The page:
The Sunday Business Post/Red C tracking poll results for May have been published and as Pat Leahy points out – see below the fold.
The electorate are clearly open to persuasion, but they haven’t been persuaded yet.
The major moves in this poll are all in threes:
Fianna Fail drops three points since the last tracking poll four weeks ago; Fine Gael adds three points; Labour adds three points.
All the changes in support for the other parties are one-point movements, so it’s the three point jumps that really make the news.
As the managing director of Red C Research, Richard Colwell, says in his article accompanying the latest monthly poll in the Sunday Business Post, the benefit of those regular tracking polls lies in identifying underlying trends, not in the individual monthly snapshots of first preference voting intentions.
By rolling the three polls together and looking at the data on a three-month ‘‘rolling’’ basis, we can look at the underlying trends in party support over the year so far.
These figures suggest that support for Fianna Fail is relatively steady at 35 per cent, while Fine Gael and Labour have recorded small and consistent gains so far in 2006.
For the first time since last year, the potential first preference share of votes for the coalition of Fine Gael and Labour is greater than that of Fianna Fail and the PDs.
Fine Gael and Labour have 40 per cent support – their highest level since December last year, while Fianna Fail and the PDs have 38 per cent support.
This suggests again that it is still all to play for, but will give Fine Gael and Labour comfort that they are seen as a realistic alternative.
The underlying trends for the other parties would appear to suggest that, as the debate narrows to which of the coalitions would be preferred, the smaller parties could find their first preference votes squeezed.
For the other parties, this month’s Sunday Business Post/Red C survey doesn’t contain much good news. Sinn Féin in will be disappointed to see its support remain at 8 per cent again, after falling last month; it appears that it has lost some momentum since the start of the year, when its support increased from 9 per cent to 11 per cent between January and March.
The Green Party may also be slightly disappointed to see its first preference support fall back by 1 per cent, but when you look again at the underlying trend over the year, the outlook is still very positive for the party.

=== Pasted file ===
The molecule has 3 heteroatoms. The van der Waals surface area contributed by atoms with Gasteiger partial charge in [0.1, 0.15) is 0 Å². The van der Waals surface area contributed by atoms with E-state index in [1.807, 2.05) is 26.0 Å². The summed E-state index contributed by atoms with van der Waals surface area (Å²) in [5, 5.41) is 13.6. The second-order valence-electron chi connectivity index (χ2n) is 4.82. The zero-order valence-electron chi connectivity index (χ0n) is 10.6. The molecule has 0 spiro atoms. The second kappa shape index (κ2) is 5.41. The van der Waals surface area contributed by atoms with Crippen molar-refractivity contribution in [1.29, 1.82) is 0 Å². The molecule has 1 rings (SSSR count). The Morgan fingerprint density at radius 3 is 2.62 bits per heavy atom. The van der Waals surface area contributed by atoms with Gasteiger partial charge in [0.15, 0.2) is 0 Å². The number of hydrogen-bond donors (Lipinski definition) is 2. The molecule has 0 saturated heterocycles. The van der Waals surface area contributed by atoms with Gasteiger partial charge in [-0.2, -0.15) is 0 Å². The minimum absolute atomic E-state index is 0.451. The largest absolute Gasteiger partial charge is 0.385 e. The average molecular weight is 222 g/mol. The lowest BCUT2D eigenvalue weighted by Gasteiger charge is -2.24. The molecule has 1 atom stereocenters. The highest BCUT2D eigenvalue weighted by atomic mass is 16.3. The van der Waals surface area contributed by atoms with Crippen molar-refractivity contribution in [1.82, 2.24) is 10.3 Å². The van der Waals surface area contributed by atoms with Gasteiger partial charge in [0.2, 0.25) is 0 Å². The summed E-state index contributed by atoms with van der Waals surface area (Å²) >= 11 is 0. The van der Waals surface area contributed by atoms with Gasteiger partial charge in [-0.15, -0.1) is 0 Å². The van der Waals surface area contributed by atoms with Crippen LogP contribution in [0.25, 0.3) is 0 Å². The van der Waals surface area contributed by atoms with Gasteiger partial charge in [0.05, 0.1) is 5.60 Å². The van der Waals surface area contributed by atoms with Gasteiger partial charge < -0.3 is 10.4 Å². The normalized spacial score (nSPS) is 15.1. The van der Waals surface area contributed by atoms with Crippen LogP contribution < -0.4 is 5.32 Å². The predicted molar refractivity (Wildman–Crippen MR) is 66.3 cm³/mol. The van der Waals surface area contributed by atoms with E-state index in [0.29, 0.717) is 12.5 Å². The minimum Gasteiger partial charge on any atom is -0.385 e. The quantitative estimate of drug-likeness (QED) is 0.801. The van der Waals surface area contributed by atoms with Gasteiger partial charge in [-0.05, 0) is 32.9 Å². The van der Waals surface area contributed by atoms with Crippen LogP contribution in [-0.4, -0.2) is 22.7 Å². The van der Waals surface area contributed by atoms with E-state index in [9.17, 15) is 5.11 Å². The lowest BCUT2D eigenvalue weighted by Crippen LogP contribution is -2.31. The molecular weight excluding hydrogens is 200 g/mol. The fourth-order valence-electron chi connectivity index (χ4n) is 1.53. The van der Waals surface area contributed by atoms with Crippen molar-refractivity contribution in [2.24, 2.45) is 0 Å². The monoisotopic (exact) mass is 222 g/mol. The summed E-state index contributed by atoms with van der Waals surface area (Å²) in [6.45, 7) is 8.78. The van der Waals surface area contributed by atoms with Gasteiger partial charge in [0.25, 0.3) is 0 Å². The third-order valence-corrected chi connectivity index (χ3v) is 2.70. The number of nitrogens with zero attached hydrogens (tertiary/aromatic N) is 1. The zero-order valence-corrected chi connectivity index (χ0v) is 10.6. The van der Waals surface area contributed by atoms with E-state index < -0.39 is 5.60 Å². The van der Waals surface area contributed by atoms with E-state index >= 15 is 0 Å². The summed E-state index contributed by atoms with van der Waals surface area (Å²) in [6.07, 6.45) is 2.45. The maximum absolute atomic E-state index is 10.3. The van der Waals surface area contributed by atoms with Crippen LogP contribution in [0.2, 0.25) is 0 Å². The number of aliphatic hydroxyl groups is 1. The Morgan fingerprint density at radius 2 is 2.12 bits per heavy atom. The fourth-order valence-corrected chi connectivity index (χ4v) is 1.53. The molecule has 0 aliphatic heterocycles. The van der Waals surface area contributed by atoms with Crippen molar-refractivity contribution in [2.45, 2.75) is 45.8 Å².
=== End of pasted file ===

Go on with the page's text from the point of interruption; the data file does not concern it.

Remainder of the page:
The PDs also see their support fall back 1 per cent, but for them the underlying trends are not so positive as they show that support for the party has slipped during the year to date.
In terms of Sinn Féin, one interesting point to note is that, while Richard Colwell indicates that-
This month’s Sunday Business Post/Red C tracking poll was undertaken between Monday, May 22, and Wednesday, May 24.
This was a period of relative political calm compared to when our other tracking polls were taken this year. They were heavily influenced by the 1916 celebrations and the Fine Gael ard fheis.
– it also suggests that the opening week of the recalled Assembly, with the either clever tactics or cheap gimmicks, had no noticeable effect on the declared voting intentions of the Irish general public.
But as Pat Leahy also points out
Like all small parties, Sinn Fein depends not so much on its national poll rating, but on strong individual candidates in constituencies where the party has a genuine chance of taking a seat.
This applies in particular to the Progressive Democrats, whose support drops in this poll by one point, to 3 per cent.
There would appear to be no obvious reason for this movement, and party bosses won’t panic on the basis of one set of numbers.
Nonetheless, if this trend continues, the next election will be about rescue, rather than building on success, as the party would have it.
The Greens drop similarly, from 7 per cent to 6 per cent.
In the wake of recent polls, however, this remains a healthy showing and keeps the Greens in a strong position to retain their existing six seats, with an outside chance of picking up a gain or two in other constituencies.
And he has the average poll figures taken over the last 3 months
Taking the average for the most recent three months, the party support figures are:
Fianna Fail 35 per cent;
Fine Gael 25;
Sinn Fein 9;
Progressive Democrats 3;
Compared to the similar ‘‘three-month average’’ figures for the first period of the tracking series (January-February-March), these numbers are very similar – within one point in all cases. This suggests that party support is pretty well established at or very near the above numbers.
Although it does have the advantage of levelling out blips in the polls, at this stage and without more similar 3-month averages, I’d suggest that it can’t, yet, be said to show any underlying trends accurately.
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